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The proliferation of polls: Where are the parameters?

By Marion Edwyn Harrison
web posted February
14, 2005

The proliferation of polls appears more and more to reflect the triumph of ignorance over knowledge.  Although the experts -- alleged experts? -- doubtless would deny it, clearly the appearance is that pollsters are as grasping, persevering and shameless as they are imaginative in parodying and parroting -- parodying a poll as meaningful, parroting the results as meaningful.

In 1936 the Literary Digest poll mercifully went out of business after it predicted that Governor Alf M. Landon would defeat President Franklin Delano Roosevelt's second-term bid.  For some years the American public managed without public-opinion polls.  In due course manufacturers and merchandisers utilized more esoteric surveys to attempt to sell product.  Whether the commercial sales effort metamorphosed into the public-opinion poll is debatable.  In any event, public-opinion polls began to proliferate -- from the seemingly indefatigable Gallup to a myriad of big-league and little-league competitors. 

Pollsters should have been embarrassed by their inability to call the almost across-the-board Republican victories in November 2004.  One doesn't need many fingers to count the pollsters which even came close in predicting the Bush popular vote, the Bush electoral vote or many other contests -- e.g., the election as United States Senator from Louisiana of Republican Representative David Vitter.

As though those failures were insufficient to tarnish the product, exit pollsters massively massacred the Presidential results -- hardly surprising if one considers that as a group more liberals than conservatives are prone to divulge their votes to unknown pollsters hanging around voting booths.

More recently we are asked to consider a January 26, 2005 Zogby Poll, which, apparently in all (feigned?) seriousness, would have us believe, among other mental gyrations, that "Justice Sandra Day O'Connor tops a list of potential Chief Justice nominees…" and that former New York Mayor Rudy "Giuliani placed second, the favorite of 14 per cent in the poll." 

Of course, Zogby polled only "944 likely voters [in what election?]" providing them with "a list of Republicans considered [by whom?] possible Chief Justice nominees…"  The list itself would astound anybody familiar with the Federal Judiciary, the White House or the Senate -- e.g., Giuliani, Fred Thompson, possibly Mickey Mouse (inasmuch as Zogby releases only seven names).  Did the "944 likely voters" include persons with unlisted telephone numbers or cellular-only telephones?  Could any of the 944:  Name the incumbent nine Justices?  Describe the professional background of a Justice?  Tell the pollster in what Federal Circuit the respondent lived?  Identify an opinion written by a Justice?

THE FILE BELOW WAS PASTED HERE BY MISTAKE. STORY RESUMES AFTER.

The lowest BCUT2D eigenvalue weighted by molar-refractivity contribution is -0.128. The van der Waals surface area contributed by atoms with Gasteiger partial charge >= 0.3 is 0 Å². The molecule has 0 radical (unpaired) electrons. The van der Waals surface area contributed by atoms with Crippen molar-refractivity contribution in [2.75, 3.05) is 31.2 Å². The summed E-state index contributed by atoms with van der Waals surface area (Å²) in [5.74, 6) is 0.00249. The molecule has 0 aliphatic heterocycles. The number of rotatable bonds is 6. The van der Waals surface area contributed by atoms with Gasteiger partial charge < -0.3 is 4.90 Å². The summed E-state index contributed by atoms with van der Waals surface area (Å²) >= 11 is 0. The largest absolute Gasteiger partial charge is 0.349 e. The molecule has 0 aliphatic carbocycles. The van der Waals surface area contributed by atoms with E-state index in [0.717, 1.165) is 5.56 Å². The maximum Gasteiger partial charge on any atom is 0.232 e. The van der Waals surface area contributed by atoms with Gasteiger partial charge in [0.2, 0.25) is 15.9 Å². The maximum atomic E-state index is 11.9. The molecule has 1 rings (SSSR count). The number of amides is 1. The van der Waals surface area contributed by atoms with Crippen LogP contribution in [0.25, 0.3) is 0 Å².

Regardless of the undeniably high, if not precisely quantifiable, ignorance level of the 944, what is the purpose of ascertaining uninformed views about potential Justices who might be the subject of a Constitutionally mandated process of Presidential nomination and, thereafter, Senatorial advice and consent?  What could the purpose be other than to attract attention and sell polls?

Professional pollsters aren't the only players in the polling game.  Consider those entities which commission a poll to support a cause and then, mirable dictu, release the supportive polling results to further their political objective.  A recent example is that of an organization called "DC Vote," which, notwithstanding the clear language of the Constitution, wants the District of Columbia to have not only the Presidential vote, as it already has, but two United States Senators and a Representative in Congress, as if it were a State of the Union.  (Coincidence, perhaps, that D. C. has a higher Democratic percentage vote than any State and undoubtedly would elect three liberal Democrats?)  With thoroughness and objectivity -- so it is stated -- DC Vote, through KRC Research, said to be "nonpartisan," conducted a "national survey" of all of 1,007 people and found that 78 per cent thought the District already had two Senators and a Representative and that 82 per cent thought it should. 

Might some pollsters play upon Thomas Gray's adage that "Where ignorance is bliss ‘tis folly to be wise."  (Eton College, Stanza 10.)  If so, beware, for the preceding line reads, "Thought would destroy this [pollsters'?] paradise."

Marion Edwyn Harrison, Esq. is President of, and Counsel to, the Free Congress Foundation.

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